“Caring too much for objects can destroy you. Only—if you care for a thing enough, it takes on a life of its own, doesn’t it? And isn’t the whole point of things—beautiful things—that they connect you to some larger beauty? Those first images that crack your heart wide open and you spend the rest of your life chasing, or trying to recapture, in one way or another”  -James “Hobie” Hobart, The Goldfinch by Donna Tartt

Anyone who knows me and by extension my family, knows our love of object. Our house is full of stuff. Artwork, furniture, knick knacks, bric-a-brac filling walls, crowding surfaces.

I like collecting things. My husband likes collecting things. My oldest daughter likes collecting things and I’m sure this desire will soon be apparent in my youngest daughter. Frequenting flea markets and antiques shops has long been a pass time in our household. Found objects on hikes have recently taken a front seat to our collection.

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An entire shelf is dedicated to these lovely sculptures. On rainy days my husband and oldest daughter sculpt silly and curious creatures out of colorful clay.

We collect but we don’t stow it away. We find one last corner on the side table to proudly display our latest find. We add another piece above the last treasure on the wall, salon-style, so that when we turn the corner to go up the stairs we can see it and enjoy it if only in the fleeting moment it takes us to go from one step to the other.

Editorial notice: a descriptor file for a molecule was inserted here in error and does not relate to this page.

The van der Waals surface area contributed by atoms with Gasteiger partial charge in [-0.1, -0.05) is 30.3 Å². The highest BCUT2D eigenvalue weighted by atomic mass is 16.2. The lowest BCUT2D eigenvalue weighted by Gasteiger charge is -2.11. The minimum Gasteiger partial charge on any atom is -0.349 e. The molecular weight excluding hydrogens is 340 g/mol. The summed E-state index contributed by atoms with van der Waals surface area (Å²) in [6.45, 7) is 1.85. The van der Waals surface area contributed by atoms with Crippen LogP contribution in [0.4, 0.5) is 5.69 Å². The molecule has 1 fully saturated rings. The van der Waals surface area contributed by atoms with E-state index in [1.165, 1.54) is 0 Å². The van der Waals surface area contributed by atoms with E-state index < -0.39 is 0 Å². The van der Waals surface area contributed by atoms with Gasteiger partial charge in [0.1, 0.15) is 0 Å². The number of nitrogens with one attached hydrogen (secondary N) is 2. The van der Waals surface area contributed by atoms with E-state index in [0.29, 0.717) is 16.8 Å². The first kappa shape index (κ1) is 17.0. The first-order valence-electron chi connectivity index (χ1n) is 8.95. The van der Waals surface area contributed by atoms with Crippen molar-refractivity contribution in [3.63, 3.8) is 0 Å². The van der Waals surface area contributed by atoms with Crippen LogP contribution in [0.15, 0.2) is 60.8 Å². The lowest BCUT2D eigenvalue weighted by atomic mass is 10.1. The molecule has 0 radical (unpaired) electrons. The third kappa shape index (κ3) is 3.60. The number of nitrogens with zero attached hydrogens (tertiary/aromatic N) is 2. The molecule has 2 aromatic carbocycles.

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Not a square inch of space is spared on our walls even in the corners of rooms.

My husband and I will occasionally fawn over a minimalist mid-century modern interior in some fancy design magazine. We flirt with the idea of paring down our collection but then we hit the road in search of some antique shop we haven’t frequented in a while and find one more thing to add to our home.

A cleared surface may bring order but I think living with objects around you provokes inspiration far better than an empty space. I happily look in on my daughters’ room and see walls covered, bookshelves crammed. There are never enough books to own or knick knacks to look at—I’d like to think my daughters are inspired to create, play, and imagine amongst it all.

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My youngest daughter intrigued by the many things adorning her sister’s bedroom wall.

My family and I are like magpies—always on the hunt for the next shiny object to add to our collection. Our home will never be minimalist, never sparse, never empty.

I live with a lot of stuff and I won’t soon relinquish my desire to keep it, display it, love it. There is great beauty in this world and I’d like to think my love of object puts that beauty within my grasp.